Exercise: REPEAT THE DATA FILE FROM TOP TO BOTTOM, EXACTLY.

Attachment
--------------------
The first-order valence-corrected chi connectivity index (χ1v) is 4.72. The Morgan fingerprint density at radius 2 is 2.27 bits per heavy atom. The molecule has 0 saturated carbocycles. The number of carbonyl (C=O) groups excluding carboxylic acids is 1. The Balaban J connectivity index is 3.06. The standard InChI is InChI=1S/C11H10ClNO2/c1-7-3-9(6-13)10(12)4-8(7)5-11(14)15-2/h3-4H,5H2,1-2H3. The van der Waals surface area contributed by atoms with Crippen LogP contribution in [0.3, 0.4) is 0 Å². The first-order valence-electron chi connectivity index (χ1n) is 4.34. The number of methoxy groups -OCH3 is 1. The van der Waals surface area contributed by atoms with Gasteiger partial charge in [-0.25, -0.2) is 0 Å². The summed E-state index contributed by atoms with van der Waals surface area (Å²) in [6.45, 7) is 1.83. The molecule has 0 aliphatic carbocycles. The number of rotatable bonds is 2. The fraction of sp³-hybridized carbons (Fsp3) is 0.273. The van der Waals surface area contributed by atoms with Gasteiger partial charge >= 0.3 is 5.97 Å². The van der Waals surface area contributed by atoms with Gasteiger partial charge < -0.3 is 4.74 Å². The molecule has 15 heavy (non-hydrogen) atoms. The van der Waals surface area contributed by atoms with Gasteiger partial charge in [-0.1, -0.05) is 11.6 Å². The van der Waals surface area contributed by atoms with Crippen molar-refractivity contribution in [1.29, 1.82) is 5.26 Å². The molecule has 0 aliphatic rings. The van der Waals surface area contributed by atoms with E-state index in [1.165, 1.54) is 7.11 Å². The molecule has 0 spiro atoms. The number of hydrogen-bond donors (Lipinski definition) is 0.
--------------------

The first-order valence-corrected chi connectivity index (χ1v) is 4.72. The Morgan fingerprint density at radius 2 is 2.27 bits per heavy atom. The molecule has 0 saturated carbocycles. The number of carbonyl (C=O) groups excluding carboxylic acids is 1. The Balaban J connectivity index is 3.06. The standard InChI is InChI=1S/C11H10ClNO2/c1-7-3-9(6-13)10(12)4-8(7)5-11(14)15-2/h3-4H,5H2,1-2H3. The van der Waals surface area contributed by atoms with Crippen LogP contribution in [0.3, 0.4) is 0 Å². The first-order valence-electron chi connectivity index (χ1n) is 4.34. The number of methoxy groups -OCH3 is 1. The van der Waals surface area contributed by atoms with Gasteiger partial charge in [-0.25, -0.2) is 0 Å². The summed E-state index contributed by atoms with van der Waals surface area (Å²) in [6.45, 7) is 1.83. The molecule has 0 aliphatic carbocycles. The number of rotatable bonds is 2. The fraction of sp³-hybridized carbons (Fsp3) is 0.273. The van der Waals surface area contributed by atoms with Gasteiger partial charge >= 0.3 is 5.97 Å². The van der Waals surface area contributed by atoms with Gasteiger partial charge < -0.3 is 4.74 Å². The molecule has 15 heavy (non-hydrogen) atoms. The van der Waals surface area contributed by atoms with Gasteiger partial charge in [-0.1, -0.05) is 11.6 Å². The van der Waals surface area contributed by atoms with Crippen molar-refractivity contribution in [1.29, 1.82) is 5.26 Å². The molecule has 0 aliphatic rings. The van der Waals surface area contributed by atoms with E-state index in [1.165, 1.54) is 7.11 Å². The molecule has 0 spiro atoms. The number of hydrogen-bond donors (Lipinski definition) is 0.